RNA-guided genomic transcriptional regulation tools, namely clustered regularly interspaced short palindromic repeats interference (CRISPRi) and CRISPR-mediated gene activation (CRISPRa), are a powerful technology for gene functional studies. Deriving from the CRISPR/Cas9 system, both systems consist of a catalytically dead Cas9 (dCas9), a transcriptional effector and a single guide RNA (sgRNA). This type of dCas9 is incapable to cleave DNA but retains its ability to specifically bind to DNA. The binding of the dCas9/sgRNA complex to a target gene results in transcriptional interference.
1. The CRISPR/Cas System: Discovery and Principle
CRISPR was first discovered unintentionally in the genome of Escherichia coli
by Ishino et al. [1
] while sequencing the iap
gene. The authors found an unusual series of tandemly repetitive 29 nucleotide (nt) DNA sequences interspaced with 32-nt spacer sequences downstream of the gene [1
]. They have no clue about the biological function of these repeats since it lacks sequence homology to other known sequences at that time. Later, while sequencing numerous fragments in the genome of Haloferax mediterranei
, Mojica et al. [2
] discovered long tandem repeats. This marked the first time that direct repeats were detected in archaea. Mojica et al. [3
] classified such interspaced repeat sequence as short regularly spaced repeats (SRSRs). To avoid naming confusion in future studies, Jansen et al. [4
] together with Mojica and colleagues renamed these sequences as clustered regularly interspaced short palindromic repeats (CRISPRs). The CRISPRs-associated genes (Cas), cas1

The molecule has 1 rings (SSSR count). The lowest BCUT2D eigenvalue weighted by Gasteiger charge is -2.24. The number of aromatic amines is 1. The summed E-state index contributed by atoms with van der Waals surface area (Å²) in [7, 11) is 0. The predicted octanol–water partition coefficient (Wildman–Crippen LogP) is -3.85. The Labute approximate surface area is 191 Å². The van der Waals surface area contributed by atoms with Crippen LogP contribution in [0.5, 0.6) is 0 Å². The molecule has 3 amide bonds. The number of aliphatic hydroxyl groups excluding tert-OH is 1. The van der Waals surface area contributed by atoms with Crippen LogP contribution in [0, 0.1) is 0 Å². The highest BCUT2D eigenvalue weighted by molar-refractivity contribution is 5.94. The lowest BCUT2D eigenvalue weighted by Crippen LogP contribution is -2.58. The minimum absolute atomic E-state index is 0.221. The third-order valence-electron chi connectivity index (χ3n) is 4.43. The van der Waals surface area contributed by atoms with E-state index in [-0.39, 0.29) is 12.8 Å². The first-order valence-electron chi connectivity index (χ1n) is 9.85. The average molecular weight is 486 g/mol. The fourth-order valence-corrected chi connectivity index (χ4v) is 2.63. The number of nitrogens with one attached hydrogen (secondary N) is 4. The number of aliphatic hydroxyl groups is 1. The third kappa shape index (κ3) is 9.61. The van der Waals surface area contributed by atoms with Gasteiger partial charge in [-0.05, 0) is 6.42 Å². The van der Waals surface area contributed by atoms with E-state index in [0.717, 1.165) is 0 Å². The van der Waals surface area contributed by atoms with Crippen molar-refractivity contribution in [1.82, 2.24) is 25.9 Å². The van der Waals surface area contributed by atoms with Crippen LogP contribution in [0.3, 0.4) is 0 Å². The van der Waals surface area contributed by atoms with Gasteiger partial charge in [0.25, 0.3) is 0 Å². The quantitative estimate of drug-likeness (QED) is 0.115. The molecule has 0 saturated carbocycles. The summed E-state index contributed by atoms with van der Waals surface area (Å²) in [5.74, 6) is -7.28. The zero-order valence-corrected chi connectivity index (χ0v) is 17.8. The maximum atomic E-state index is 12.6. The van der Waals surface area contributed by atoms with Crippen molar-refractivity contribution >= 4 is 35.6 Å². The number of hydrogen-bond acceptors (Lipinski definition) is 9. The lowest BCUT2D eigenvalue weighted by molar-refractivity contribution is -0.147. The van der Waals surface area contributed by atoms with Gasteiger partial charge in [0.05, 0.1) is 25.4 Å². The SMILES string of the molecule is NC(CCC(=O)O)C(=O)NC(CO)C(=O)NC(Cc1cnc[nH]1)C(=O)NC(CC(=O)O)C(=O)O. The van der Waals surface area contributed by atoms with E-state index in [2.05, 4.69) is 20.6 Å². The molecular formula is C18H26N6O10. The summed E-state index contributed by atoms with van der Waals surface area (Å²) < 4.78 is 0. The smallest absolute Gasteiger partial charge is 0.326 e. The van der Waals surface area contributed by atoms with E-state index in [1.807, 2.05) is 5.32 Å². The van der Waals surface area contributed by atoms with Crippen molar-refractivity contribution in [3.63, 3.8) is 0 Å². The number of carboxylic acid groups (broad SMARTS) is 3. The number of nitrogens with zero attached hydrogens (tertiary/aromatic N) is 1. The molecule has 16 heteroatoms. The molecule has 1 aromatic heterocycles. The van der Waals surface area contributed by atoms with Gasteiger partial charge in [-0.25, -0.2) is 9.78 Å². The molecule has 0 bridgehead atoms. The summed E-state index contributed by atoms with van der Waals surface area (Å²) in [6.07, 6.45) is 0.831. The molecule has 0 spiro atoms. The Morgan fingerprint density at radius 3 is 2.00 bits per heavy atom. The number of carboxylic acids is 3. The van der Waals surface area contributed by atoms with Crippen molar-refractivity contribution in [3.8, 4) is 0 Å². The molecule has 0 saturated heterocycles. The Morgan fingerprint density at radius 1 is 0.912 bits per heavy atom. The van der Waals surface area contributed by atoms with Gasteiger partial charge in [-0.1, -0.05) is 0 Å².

, were also identified in the same year by Jansen et al. [4
In 2005, it was discovered that the spacers within CRISPRs were derived from invading phages and plasmids [5
]. These findings provided a clue that CRISPR/Cas could be an adaptive immunity system in prokaryotes. The role of CRISPR/Cas systems as an adaptive immunity has later been supported by experimental findings from several research groups [8
]. These authors found that new spacer sequences from the infecting phage are acquired into bacterial CRISPR array.
The CRISPR/Cas systems can be classified into three major types (Types I, II and III). Type I and III systems employ multi-Cas proteins for target recognition and cleavage. For example, Type I system uses Cas3 to cleave target DNA [12
], whereas Type III system utilizes Cas10 with the aid of polymerase and repeat-associated mysterious proteins (RAMPs) to cleave RNA and DNA [13
]. In comparison, Type II system only needs a single effector protein (Cas9) to accomplish the interference and, thus, is relatively simple to be engineered to function as a genome-editing tool. In the CRISPR/Cas systems, a trans-activating crRNA (tracrRNA) will bind to the repeat sequence of pre-crRNA to form mature crRNAs with the aid of Cas9 and endoribonuclease III (RNase III) [14
]. The mature dual tracrRNA:crRNAs form a complex with a Cas9 protein that can recognize the protospacer adjacent motif (PAM) and cleave specifically at 3 bp before the PAM site of the double-stranded DNA [15
]. In 2012, the research group led by Emmanuelle Charpentier and Jennifer A. Doudna published a landmark paper [16